Blazeboard summary of BS 8579 2020

Blazeboard summary of BS 8579 2020

BS 8579 2020 was published on 28th August 2020 and offers guidance on the design of balconies and terraces. This British Standard considers the following design considerations for balconies and terraces:

• Structural
• Fire
• Finishes
• Wind
• Accessibility
• Safety
• Thermal
• Drainage
• Acoustics

The standard makes the distinction between a balcony and a terrace in that a balcony is an external amenity space above ground that is not above a habitable room but is accessed from the building. A terrace however is a roof.

Many of the parameters set out in the standard were in existence already, but buried in another standard or guidance which could have been easily missed. The standard brings into focus some key aspects of balcony design and there are some new point’s introduced:

Structural standards are set out in existing standards and Eurocodes. But this new standard makes clear that some existing guidance can be applied to balconies by recognising that low natural frequencies can cause discomfort to the users, and proposes a minimum of 5Hz should be designed for.

In addition, the standard clarifies that for reasons of comfort the finished surfaces should not deflect more than 5mm under a 2KN concentrated load.

The standard clarifies that dividers between enclosed balconies shall be fire rated to at least the level of the corresponding internal compartment rating. This requirement was commonly applied via interpretation of the guidance in BS9991, but now it is explicitly clear.

It is made clear that the floor of enclosed balconies shall have the same fire compartmentation performance as the compartment floors inside the building and where the balcony adjoins the building shall be stopped via cavity barrier or fire stopping.

Additional fire resistance is needed for balconies or terraces that form escape routes.

All parts of balconies on buildings which are occupied above 11 metres shall be of limited combustibility, i.e A1 or A2-S1-d0 as classified by BS EN 13501-1 in accordance with Regulation 7. Importantly, the standard introduces that this shall also apply to stacked balconies on buildings of any height.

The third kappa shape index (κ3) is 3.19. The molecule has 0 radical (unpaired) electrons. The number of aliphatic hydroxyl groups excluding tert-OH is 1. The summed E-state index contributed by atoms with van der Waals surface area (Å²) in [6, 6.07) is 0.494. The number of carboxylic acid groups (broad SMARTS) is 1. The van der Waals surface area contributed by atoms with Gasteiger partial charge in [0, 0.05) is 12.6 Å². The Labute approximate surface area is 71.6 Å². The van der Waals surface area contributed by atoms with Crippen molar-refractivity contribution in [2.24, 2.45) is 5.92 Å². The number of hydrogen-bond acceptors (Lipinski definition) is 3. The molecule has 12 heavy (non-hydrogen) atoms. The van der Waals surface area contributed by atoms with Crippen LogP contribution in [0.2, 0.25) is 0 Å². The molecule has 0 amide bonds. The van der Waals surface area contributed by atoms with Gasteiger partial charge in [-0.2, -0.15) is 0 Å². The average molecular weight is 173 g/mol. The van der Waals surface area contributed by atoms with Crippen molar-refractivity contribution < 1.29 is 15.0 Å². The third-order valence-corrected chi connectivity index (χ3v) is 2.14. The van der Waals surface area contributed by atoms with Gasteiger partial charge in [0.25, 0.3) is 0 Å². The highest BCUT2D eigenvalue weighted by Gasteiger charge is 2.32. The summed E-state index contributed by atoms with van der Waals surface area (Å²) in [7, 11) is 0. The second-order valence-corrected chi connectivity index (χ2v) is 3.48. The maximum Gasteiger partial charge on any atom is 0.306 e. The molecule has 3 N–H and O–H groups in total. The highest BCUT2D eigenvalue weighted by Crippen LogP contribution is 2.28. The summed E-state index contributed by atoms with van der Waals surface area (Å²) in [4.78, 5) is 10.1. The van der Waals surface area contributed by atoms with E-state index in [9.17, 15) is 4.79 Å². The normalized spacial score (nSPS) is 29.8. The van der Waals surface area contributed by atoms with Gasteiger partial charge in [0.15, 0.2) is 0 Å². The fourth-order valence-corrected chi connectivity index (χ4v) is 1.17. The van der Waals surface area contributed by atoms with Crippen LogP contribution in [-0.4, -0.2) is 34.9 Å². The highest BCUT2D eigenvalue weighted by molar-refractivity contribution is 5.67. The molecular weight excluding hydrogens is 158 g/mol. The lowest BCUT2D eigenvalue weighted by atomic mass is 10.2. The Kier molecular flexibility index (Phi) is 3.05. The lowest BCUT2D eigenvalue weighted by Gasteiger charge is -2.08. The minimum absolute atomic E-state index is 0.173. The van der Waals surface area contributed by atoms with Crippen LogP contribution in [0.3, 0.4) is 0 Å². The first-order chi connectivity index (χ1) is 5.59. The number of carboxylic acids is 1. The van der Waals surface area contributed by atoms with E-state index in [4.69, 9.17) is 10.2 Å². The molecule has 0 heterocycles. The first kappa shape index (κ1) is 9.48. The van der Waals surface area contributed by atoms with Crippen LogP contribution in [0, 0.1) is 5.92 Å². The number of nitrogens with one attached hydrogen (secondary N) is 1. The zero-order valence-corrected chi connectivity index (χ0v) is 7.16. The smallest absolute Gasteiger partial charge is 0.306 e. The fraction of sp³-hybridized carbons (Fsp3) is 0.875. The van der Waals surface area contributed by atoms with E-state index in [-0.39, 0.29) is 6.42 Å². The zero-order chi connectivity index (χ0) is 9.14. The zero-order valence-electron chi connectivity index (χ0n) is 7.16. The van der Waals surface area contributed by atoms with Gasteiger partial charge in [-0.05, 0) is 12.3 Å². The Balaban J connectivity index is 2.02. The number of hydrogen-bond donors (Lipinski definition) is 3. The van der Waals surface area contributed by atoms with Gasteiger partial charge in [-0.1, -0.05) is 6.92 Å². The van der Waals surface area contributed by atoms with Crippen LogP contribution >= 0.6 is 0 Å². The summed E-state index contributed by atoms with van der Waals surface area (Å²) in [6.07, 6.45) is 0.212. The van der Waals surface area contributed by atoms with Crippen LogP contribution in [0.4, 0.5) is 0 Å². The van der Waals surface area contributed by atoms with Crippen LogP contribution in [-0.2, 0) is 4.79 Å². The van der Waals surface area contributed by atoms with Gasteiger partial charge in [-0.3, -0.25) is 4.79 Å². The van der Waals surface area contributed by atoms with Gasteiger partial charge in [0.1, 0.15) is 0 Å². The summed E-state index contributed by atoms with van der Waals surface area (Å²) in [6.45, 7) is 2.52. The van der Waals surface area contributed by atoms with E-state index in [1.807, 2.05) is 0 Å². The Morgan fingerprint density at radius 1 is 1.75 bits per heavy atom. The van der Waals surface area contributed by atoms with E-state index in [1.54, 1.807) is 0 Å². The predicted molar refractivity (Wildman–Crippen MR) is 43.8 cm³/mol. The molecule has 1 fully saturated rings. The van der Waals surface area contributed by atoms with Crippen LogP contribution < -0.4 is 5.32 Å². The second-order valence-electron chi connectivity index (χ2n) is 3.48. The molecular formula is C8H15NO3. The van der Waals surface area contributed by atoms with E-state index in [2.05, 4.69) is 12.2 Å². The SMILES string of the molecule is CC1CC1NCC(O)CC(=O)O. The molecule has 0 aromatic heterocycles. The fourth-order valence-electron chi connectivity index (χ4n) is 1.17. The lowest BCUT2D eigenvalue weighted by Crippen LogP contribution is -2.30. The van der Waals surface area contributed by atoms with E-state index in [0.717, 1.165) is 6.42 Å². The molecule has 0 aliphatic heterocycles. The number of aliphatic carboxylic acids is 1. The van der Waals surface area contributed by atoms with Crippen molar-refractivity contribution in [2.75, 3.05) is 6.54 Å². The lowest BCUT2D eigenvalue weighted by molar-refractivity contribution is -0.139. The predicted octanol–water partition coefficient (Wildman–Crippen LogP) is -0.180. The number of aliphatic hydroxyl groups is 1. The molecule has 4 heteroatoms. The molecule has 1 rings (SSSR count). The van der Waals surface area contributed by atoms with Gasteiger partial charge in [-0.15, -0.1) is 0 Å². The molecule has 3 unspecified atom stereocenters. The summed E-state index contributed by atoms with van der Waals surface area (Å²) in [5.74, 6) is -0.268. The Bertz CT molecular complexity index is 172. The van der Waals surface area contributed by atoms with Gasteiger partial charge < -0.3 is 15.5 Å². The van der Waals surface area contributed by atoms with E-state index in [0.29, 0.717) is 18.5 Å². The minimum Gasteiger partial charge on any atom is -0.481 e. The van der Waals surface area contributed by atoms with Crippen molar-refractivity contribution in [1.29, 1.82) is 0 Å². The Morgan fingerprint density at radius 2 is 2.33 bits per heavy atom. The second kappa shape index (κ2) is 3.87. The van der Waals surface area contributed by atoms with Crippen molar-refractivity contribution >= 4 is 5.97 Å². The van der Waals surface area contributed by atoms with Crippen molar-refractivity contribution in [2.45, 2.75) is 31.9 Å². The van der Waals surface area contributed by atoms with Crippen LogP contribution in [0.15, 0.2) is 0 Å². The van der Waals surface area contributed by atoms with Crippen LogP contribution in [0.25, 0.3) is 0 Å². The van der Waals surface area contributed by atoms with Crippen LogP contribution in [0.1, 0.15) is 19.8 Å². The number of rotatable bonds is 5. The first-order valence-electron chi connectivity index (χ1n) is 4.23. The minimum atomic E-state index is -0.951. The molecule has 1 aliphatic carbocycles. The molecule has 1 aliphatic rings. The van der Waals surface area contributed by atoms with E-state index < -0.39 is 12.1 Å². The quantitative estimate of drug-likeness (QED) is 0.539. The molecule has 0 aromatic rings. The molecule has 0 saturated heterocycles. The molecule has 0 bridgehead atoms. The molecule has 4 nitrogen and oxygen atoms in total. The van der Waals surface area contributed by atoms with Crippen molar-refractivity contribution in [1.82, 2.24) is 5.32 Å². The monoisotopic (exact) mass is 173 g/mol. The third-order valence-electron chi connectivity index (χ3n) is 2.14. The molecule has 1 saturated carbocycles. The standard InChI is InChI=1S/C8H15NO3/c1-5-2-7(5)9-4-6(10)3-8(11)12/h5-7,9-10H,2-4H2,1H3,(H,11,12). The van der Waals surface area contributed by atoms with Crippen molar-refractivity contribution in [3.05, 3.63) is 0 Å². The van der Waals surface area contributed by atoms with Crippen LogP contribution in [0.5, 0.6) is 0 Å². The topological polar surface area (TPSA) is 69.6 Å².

An imperforate drainage tray beneath the finishes serves a further function to prevent flaming droplets falling to the balconies below.

The standard introduces the criteria that structural components shall provide fire insulation performance to the value of the cavity barriers or fire stopping in the adjoining structure.

The standard states that where this slab edge is thick enough, continuity of the fire stopping shall be maintained, but recognises that the slab edge is not usually thick enough to allow this; in which case the bracket shall incorporate fire stopping performance equivalent to the level achieved by the fire stopping or cavity barrier.

The standard highlights that any such design shall only be suitable where test evidence exists to prove the performance of the bracket in continuation of the fire performance across the whole of the area where the balcony adjoins the building.

Particular consideration is needed around drainage penetrations in order to maintain fire compartmentation.

Finishes even to an enclosed balcony, shall be exterior-grade materials. The standard highlights the need for the longevity of components to be considered. The standard states that a safe method of replacing parts of the balcony shall be included in the design.

Balconies and terraces can be subject to high winds, especially due to proximity effects from the building, like those known as “funnelling”. During the design of balconies and terraces, consideration should be given to extreme wind events, and these should be mitigated to ensure that items do not become dislodged, and consideration should be given to the balcony doors.

The standard states that where possible, balcony doors should be designed to open inwards or side where this is practicable, or in events where outward opening is the only option, restrictors should be fitted so prevent the door from being blown by the wind. Mitigation measures against wind can include:
• Specially designs balustrades
• Subdivision of the balconies
• Raised side balustrades